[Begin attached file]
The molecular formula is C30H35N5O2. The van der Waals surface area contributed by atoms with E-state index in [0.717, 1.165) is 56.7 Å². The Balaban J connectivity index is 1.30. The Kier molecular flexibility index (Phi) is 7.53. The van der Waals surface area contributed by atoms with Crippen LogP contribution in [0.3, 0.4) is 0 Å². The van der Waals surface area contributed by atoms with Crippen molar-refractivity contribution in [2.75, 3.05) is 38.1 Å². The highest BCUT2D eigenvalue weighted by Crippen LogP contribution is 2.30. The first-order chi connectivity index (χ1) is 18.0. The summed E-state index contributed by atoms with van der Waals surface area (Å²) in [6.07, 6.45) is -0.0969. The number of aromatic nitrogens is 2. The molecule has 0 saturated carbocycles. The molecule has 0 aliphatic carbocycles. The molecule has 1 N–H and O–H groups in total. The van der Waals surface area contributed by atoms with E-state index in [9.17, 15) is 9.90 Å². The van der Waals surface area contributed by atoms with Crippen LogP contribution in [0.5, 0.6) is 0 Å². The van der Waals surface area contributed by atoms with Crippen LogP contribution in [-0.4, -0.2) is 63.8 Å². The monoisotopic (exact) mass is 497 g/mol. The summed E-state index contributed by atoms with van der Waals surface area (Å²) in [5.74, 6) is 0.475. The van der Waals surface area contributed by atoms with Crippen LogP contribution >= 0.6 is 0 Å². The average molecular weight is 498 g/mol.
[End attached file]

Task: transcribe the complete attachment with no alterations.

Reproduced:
The molecular formula is C30H35N5O2. The van der Waals surface area contributed by atoms with E-state index in [0.717, 1.165) is 56.7 Å². The Balaban J connectivity index is 1.30. The Kier molecular flexibility index (Phi) is 7.53. The van der Waals surface area contributed by atoms with Crippen LogP contribution in [0.3, 0.4) is 0 Å². The van der Waals surface area contributed by atoms with Crippen molar-refractivity contribution in [2.75, 3.05) is 38.1 Å². The highest BCUT2D eigenvalue weighted by Crippen LogP contribution is 2.30. The first-order chi connectivity index (χ1) is 18.0. The summed E-state index contributed by atoms with van der Waals surface area (Å²) in [6.07, 6.45) is -0.0969. The number of aromatic nitrogens is 2. The molecule has 0 saturated carbocycles. The molecule has 0 aliphatic carbocycles. The molecule has 1 N–H and O–H groups in total. The van der Waals surface area contributed by atoms with E-state index in [9.17, 15) is 9.90 Å². The van der Waals surface area contributed by atoms with Crippen LogP contribution in [0.5, 0.6) is 0 Å². The van der Waals surface area contributed by atoms with Crippen LogP contribution in [-0.4, -0.2) is 63.8 Å². The monoisotopic (exact) mass is 497 g/mol. The summed E-state index contributed by atoms with van der Waals surface area (Å²) in [5.74, 6) is 0.475. The van der Waals surface area contributed by atoms with Crippen LogP contribution >= 0.6 is 0 Å². The average molecular weight is 498 g/mol.